In a new survey of American adults, a quarter of respondents said they would be willing to switch to a new primary care provider offering the technology.

Two-thirds of consumers say they're interested in telehealth, but far fewer have given it a try

By Dave Muoio
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While roughly two in three American adult consumers say they would be willing to receive care via telehealth services, just 8% report having ever having a video visit with a doctor, according to survey data from telehealth American Well published yesterday in a white paper.

The company commissioned Harris Poll to conduct an online survey more than 2,000 adults, the responses of which were collected in December 2018 and “weighted to be representative of the American adult population across standard demographics.”

Among these respondents, willingness to use telehealth was greatest among those aged 18 years to 34 years (74%) and those aged 35 years to 44 years (72%). Interest was lowest among seniors aged 65 years or older (52%).

Experience with the technology ranged from 16% among that youngest demographic, to 1% among the senior population. Telehealth use was roughly equal among male and female respondents, but was greatest among respondents living in either the south or southeast parts of the country.

The survey also highlighted a handful of drivers behind respondents’ interest in the technology. Here, 61% who said they would use telehealth cited convenience and more prompt service while 54% were interested in cheaper care. The former was especially valued by those 65 years and older (73%), although this same population was on the lower end when gauging the draw of convenient visits (57%).

Additionally, seniors were the most likely demographic to report telehealth use for prescription renewals (84% versus 72% overall), chronic disease management (67% versus 56% overall). Meanwhile, urgent care telehealth visits were most valued by those aged 45 years to 54 years (47%), while those aged 18 years to 34 years cited mental health care (38%) more frequently than the other demographics.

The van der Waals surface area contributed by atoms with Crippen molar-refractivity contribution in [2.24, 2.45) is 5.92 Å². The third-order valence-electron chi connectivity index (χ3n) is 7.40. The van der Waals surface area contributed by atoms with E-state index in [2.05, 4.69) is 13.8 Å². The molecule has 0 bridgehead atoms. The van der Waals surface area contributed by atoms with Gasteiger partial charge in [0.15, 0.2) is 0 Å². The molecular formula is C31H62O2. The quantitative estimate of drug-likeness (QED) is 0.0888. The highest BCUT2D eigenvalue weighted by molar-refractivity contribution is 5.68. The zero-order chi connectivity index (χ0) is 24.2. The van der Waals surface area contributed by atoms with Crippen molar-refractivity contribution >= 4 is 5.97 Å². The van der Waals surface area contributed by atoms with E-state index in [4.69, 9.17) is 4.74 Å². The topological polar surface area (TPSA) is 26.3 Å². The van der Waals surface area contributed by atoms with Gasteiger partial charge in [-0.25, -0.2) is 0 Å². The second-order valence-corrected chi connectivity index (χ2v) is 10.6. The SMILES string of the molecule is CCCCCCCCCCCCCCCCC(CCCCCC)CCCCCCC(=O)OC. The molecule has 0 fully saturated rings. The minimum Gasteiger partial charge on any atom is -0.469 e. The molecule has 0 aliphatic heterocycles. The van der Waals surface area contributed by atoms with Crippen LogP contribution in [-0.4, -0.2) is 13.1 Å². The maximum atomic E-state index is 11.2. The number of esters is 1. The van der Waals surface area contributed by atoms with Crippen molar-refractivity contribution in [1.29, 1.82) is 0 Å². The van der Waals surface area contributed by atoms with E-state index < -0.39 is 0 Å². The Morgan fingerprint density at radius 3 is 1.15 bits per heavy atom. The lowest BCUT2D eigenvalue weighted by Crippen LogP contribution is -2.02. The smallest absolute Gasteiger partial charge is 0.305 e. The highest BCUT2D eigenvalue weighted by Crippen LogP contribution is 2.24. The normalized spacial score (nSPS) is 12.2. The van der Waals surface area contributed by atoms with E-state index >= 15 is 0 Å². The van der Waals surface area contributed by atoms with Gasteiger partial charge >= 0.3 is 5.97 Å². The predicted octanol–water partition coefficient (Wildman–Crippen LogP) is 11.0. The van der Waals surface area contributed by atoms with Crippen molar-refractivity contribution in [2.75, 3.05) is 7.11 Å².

WHY IT MATTERS

For telehealth providers such as the survey’s sponsor, these results highlight the use cases consumers of varying age demographics are seeking most.

“Through this survey, we've learned that consumers see value in telehealth and want to use it for a variety of reasons — urgent care, behavioral health and chronic care management, to name a few,” American Well CEO Roy Schoenberg said in a statement. “We will continue to work tirelessly alongside our partners to close the gap between telehealth accessibility and adoption, pointing to successful use cases that show its potential to increase patient satisfaction and provide the best care outcomes.”

Outside of the top-level disconnect between interest and actual use, there is one stat in particular providers should make note of — the 25% of respondents who said that they would be willing to switch from their primary care provider to another offering telehealth visits.

“By encouraging more physicians to utilize telehealth, health systems can retain existing patients and attract new ones,” the white paper reads. “If your physicians are using telehealth, most consumers probably do not know it. Strategically marketing this information to existing patients will drive better utilization and possibility increase patient retention.”

THE LARGER TREND

Telehealth services are steadily increasing their market presence, with traditional practices, mail-order wellness services and even travel apps offering their take on the technology. The FCC is continuing to move forward with its $100 million rural telehealth pilot, while another market survey (again backed by American Well) recently reporting a 340% increase in telehealth interest among physicians since 2015.